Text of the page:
A trust is the ideal estate planning tool if you wish to protect your family fortune or keep part of it for future generations. It eliminates the risk and uncertainty of doing so with a will while giving you more control over the future of your estate.
The asset protection capability a trust offers is among its most desirable qualities. You will not have to worry about your assets changing hands when you are gone, and everything will remain on track as you had envisioned. Here is how trusts do this.
A trust is a separate legal entity
A trust legally owns the trust assets. The present and future beneficiaries only enjoy trust proceeds but cannot interfere with the trust assets.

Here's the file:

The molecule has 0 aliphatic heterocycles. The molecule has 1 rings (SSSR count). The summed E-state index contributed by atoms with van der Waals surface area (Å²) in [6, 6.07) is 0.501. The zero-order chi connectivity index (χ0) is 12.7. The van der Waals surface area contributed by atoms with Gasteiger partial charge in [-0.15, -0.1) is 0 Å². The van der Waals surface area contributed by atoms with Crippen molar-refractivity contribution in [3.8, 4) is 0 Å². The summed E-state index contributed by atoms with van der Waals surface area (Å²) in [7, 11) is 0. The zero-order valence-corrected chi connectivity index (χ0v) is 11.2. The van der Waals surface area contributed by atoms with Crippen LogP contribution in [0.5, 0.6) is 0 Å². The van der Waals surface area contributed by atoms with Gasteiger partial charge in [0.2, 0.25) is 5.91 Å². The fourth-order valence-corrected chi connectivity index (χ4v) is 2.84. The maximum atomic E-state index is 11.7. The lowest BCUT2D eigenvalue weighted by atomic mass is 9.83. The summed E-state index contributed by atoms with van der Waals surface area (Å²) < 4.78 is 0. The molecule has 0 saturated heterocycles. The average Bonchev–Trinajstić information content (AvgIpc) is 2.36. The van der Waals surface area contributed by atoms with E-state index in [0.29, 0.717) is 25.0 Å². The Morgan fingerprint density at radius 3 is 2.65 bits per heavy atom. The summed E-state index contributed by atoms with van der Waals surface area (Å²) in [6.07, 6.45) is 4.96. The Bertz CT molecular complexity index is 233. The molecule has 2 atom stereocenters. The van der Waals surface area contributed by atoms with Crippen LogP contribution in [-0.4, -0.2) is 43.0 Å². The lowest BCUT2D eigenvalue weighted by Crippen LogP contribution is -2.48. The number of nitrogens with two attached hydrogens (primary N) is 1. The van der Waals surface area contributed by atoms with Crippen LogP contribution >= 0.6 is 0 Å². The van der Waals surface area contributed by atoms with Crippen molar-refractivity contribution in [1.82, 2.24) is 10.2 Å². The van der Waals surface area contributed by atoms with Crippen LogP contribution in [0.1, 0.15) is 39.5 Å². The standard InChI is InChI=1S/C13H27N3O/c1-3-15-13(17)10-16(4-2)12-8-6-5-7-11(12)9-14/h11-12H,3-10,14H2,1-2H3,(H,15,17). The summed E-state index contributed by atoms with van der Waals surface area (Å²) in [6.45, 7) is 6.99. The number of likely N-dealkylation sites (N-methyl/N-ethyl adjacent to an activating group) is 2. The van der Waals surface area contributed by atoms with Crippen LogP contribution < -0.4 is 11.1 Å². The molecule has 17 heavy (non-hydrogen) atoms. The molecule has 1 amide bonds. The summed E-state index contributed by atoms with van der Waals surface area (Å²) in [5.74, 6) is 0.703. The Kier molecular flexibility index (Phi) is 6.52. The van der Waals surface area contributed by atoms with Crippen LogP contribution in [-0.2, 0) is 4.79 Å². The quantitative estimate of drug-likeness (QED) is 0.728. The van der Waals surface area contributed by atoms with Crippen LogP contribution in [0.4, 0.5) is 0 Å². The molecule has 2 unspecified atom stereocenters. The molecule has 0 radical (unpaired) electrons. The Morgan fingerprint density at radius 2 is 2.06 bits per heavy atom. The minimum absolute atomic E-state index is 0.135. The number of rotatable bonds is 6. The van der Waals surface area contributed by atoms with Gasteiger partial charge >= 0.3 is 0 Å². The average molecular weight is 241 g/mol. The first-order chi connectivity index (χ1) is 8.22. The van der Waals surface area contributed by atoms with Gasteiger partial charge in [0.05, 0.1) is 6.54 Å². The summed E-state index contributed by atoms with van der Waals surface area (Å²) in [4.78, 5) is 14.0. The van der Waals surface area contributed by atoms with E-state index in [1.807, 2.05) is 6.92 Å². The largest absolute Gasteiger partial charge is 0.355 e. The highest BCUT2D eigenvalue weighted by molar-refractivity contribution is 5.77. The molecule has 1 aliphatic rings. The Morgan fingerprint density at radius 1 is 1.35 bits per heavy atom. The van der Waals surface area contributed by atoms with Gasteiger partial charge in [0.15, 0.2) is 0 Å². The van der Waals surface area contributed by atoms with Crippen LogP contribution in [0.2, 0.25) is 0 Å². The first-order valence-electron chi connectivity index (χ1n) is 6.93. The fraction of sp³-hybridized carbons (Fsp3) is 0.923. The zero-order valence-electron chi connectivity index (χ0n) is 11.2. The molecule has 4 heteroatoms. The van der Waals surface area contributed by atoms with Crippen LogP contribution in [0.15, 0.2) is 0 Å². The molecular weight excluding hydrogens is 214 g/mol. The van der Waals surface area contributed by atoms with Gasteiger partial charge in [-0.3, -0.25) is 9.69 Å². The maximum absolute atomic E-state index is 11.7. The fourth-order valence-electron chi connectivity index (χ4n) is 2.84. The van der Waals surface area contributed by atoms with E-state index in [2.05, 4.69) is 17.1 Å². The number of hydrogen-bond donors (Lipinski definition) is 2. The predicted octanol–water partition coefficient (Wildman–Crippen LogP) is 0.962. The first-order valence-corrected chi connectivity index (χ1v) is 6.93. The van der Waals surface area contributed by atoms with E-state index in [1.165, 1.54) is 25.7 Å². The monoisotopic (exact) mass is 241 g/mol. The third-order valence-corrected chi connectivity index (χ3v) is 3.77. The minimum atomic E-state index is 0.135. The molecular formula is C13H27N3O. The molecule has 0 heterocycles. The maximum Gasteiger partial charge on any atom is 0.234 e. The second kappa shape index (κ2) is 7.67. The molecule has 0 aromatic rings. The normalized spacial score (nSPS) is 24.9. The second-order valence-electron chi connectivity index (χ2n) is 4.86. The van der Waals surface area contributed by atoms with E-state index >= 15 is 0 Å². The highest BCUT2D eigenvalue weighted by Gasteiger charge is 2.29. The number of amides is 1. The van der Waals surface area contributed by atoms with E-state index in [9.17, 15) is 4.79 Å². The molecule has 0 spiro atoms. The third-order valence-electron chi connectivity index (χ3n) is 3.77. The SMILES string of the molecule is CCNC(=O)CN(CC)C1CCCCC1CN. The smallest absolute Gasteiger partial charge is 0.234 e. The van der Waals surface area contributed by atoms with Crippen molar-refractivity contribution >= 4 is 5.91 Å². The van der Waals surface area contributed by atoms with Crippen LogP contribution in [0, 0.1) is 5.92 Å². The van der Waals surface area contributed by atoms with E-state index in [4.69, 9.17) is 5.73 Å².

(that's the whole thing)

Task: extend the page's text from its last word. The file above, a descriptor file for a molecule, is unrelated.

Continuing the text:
It means that they cannot be sold or transferred to other people. Similarly, creditors cannot seize these assets to recover a debt owed by a beneficiary, nor can they be affected by a divorce. The assets will remain in the trust and serve the purpose defined by the trust agreement.
The trustee owes a fiduciary duty
A trustee is a person or entity who manages the trust and administers its assets. Trustees are legally mandated to serve their role in the best interests of the beneficiaries and the trust at large. With the right trustee, the trust can even grow.
Another added advantage of a trust is that you could save a fortune in probate costs and estate taxes.
Learn more about how trusts work
Trusts are pretty diverse, from special needs and Medicaid trusts to dynasty and living trusts. Therefore, it helps to have a deeper understanding of how trusts work to help you make the right decisions and achieve your estate planning objectives.